Their Honours go on to state:

“That ‘proportionality’ must give significant weight to the considerations referred to earlier in these reasons when discussing Castlemaine Tooheys. These involve the constraint upon market forces operating within the national economy by legal barriers protecting the domestic producer or trader against the out-of-state producer or trader, with consequent prejudice to domestic customers of that out-of-state producer or trader. They suggest the application here, as elsewhere in constitutional, public and private law, of a criterion of ‘reasonable necessity’” (at [102]).

Their Honours firmly reject, as against authority and principle, the proposition that an object of revenue protection may justify a law which discriminates against inter-state trade (at [108]), citing Bath v Alston Holdings7 and the Full Federal Court in the Sportodds Systems case.8 In the case before them, their Honours rejected the submission by WA that the laws could not be protectionist in nature where those laws have the effect of protecting the turnover of in-WA betting operators from diminution as a result of competition from an out-of-WA betting operator like Betfair. This was held to be the case even though WA argued consequent prejudice to the returns to the WA racing industry and in-state revenue generated by that industry.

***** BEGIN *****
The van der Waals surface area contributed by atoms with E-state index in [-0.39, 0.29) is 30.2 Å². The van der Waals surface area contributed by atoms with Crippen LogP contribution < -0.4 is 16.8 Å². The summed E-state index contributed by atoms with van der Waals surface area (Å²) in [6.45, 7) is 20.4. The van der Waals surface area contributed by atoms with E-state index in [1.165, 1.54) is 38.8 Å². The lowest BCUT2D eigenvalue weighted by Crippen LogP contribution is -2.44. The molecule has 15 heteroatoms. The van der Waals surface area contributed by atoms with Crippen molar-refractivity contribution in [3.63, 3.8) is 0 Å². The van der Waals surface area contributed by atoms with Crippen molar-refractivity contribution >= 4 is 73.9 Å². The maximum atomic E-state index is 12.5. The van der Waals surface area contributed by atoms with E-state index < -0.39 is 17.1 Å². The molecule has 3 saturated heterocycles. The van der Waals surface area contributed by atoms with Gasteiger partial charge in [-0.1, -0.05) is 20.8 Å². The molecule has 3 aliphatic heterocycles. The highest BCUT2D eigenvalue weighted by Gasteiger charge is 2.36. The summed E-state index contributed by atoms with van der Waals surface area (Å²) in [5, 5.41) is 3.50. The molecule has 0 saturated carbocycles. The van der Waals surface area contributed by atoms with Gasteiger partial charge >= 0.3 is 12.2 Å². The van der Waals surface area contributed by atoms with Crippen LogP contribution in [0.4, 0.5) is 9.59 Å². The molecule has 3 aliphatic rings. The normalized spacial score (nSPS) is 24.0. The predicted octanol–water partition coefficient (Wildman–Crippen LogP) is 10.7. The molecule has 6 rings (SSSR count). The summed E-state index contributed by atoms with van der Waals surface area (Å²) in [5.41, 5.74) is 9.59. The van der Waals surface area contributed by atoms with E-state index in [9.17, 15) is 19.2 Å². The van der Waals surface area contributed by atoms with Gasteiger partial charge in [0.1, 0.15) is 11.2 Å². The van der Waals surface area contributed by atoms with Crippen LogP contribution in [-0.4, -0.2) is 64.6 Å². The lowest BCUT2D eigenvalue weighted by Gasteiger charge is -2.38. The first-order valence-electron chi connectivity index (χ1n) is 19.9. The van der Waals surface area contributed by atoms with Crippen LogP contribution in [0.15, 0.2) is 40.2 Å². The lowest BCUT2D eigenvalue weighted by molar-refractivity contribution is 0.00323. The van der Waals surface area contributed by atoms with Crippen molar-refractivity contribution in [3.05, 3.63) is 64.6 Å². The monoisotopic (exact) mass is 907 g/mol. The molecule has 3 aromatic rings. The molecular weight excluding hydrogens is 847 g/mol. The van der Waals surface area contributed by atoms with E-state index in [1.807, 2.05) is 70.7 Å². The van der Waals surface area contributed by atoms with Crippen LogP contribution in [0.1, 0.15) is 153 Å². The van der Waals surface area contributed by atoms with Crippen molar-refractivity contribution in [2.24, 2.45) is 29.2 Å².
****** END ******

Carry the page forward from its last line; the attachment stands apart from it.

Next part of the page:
The gambling market in the “new economy”

After considering the provenance of s92 (at [21]–[32]) and the relevance of US decisions (at [33]–[49]), the joint judgment notes that these general considerations are to be kept in mind in considering the facts. Their Honours then turn to describing the legal betting industry in Australia (at [50]–[58]), the particular attention given to betting exchanges (at [59]–[60]), the position of Racing and Wagering WA as the in-state TAB operator and a competitor with Betfair (at [75]–[77]) and the system of fees and levies payable by betting operators in WA (at [78]–[81]).

The joint judgment states (at [114]) that evidence showed there is a developed market throughout Australia for provision of telephone and internet wagering services on racing and sporting events, and notes that the “omnipresence” and ease of use of the internet reduce the inhibition to competition presented by geographic separation between rival suppliers and between supplier and customer. Relevantly for determining the competitive forces at play, their Honours note that there may well be cross-elasticity of demand and therefore close substitutability between the various methods of wagering (at [115]).